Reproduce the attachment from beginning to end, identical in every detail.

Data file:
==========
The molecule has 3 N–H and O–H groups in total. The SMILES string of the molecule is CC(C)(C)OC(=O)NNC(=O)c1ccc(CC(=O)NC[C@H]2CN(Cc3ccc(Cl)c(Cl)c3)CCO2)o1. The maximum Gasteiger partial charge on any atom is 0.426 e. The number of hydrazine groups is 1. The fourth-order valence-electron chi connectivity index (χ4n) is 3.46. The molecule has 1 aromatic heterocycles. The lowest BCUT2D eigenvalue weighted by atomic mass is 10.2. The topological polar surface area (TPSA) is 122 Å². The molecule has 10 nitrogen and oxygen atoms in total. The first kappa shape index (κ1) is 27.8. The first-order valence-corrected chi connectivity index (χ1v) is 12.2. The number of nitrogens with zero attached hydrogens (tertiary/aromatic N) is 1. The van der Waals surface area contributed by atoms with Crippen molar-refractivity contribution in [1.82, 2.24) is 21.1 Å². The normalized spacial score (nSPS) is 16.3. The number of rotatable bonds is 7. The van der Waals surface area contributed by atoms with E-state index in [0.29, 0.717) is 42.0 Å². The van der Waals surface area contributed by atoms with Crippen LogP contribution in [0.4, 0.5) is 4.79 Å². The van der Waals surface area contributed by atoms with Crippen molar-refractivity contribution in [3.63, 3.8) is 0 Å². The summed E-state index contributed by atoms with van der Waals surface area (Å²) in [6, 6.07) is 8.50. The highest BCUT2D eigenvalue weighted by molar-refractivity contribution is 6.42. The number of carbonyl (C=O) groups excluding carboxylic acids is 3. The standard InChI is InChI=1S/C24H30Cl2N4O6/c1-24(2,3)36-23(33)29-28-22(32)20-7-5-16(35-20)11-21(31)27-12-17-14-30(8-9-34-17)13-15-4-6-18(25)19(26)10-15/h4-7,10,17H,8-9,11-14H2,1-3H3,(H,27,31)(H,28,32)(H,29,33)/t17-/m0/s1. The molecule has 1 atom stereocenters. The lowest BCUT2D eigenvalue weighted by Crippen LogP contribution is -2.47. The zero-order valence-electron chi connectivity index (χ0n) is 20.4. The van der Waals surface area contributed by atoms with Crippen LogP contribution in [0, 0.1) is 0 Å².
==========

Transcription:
The molecule has 3 N–H and O–H groups in total. The SMILES string of the molecule is CC(C)(C)OC(=O)NNC(=O)c1ccc(CC(=O)NC[C@H]2CN(Cc3ccc(Cl)c(Cl)c3)CCO2)o1. The maximum Gasteiger partial charge on any atom is 0.426 e. The number of hydrazine groups is 1. The fourth-order valence-electron chi connectivity index (χ4n) is 3.46. The molecule has 1 aromatic heterocycles. The lowest BCUT2D eigenvalue weighted by atomic mass is 10.2. The topological polar surface area (TPSA) is 122 Å². The molecule has 10 nitrogen and oxygen atoms in total. The first kappa shape index (κ1) is 27.8. The first-order valence-corrected chi connectivity index (χ1v) is 12.2. The number of nitrogens with zero attached hydrogens (tertiary/aromatic N) is 1. The van der Waals surface area contributed by atoms with Crippen molar-refractivity contribution in [1.82, 2.24) is 21.1 Å². The normalized spacial score (nSPS) is 16.3. The number of rotatable bonds is 7. The van der Waals surface area contributed by atoms with E-state index in [0.29, 0.717) is 42.0 Å². The van der Waals surface area contributed by atoms with Crippen LogP contribution in [0.4, 0.5) is 4.79 Å². The van der Waals surface area contributed by atoms with Crippen molar-refractivity contribution in [3.63, 3.8) is 0 Å². The summed E-state index contributed by atoms with van der Waals surface area (Å²) in [6, 6.07) is 8.50. The highest BCUT2D eigenvalue weighted by molar-refractivity contribution is 6.42. The number of carbonyl (C=O) groups excluding carboxylic acids is 3. The standard InChI is InChI=1S/C24H30Cl2N4O6/c1-24(2,3)36-23(33)29-28-22(32)20-7-5-16(35-20)11-21(31)27-12-17-14-30(8-9-34-17)13-15-4-6-18(25)19(26)10-15/h4-7,10,17H,8-9,11-14H2,1-3H3,(H,27,31)(H,28,32)(H,29,33)/t17-/m0/s1. The molecule has 1 atom stereocenters. The lowest BCUT2D eigenvalue weighted by Crippen LogP contribution is -2.47. The zero-order valence-electron chi connectivity index (χ0n) is 20.4. The van der Waals surface area contributed by atoms with Crippen LogP contribution in [0, 0.1) is 0 Å².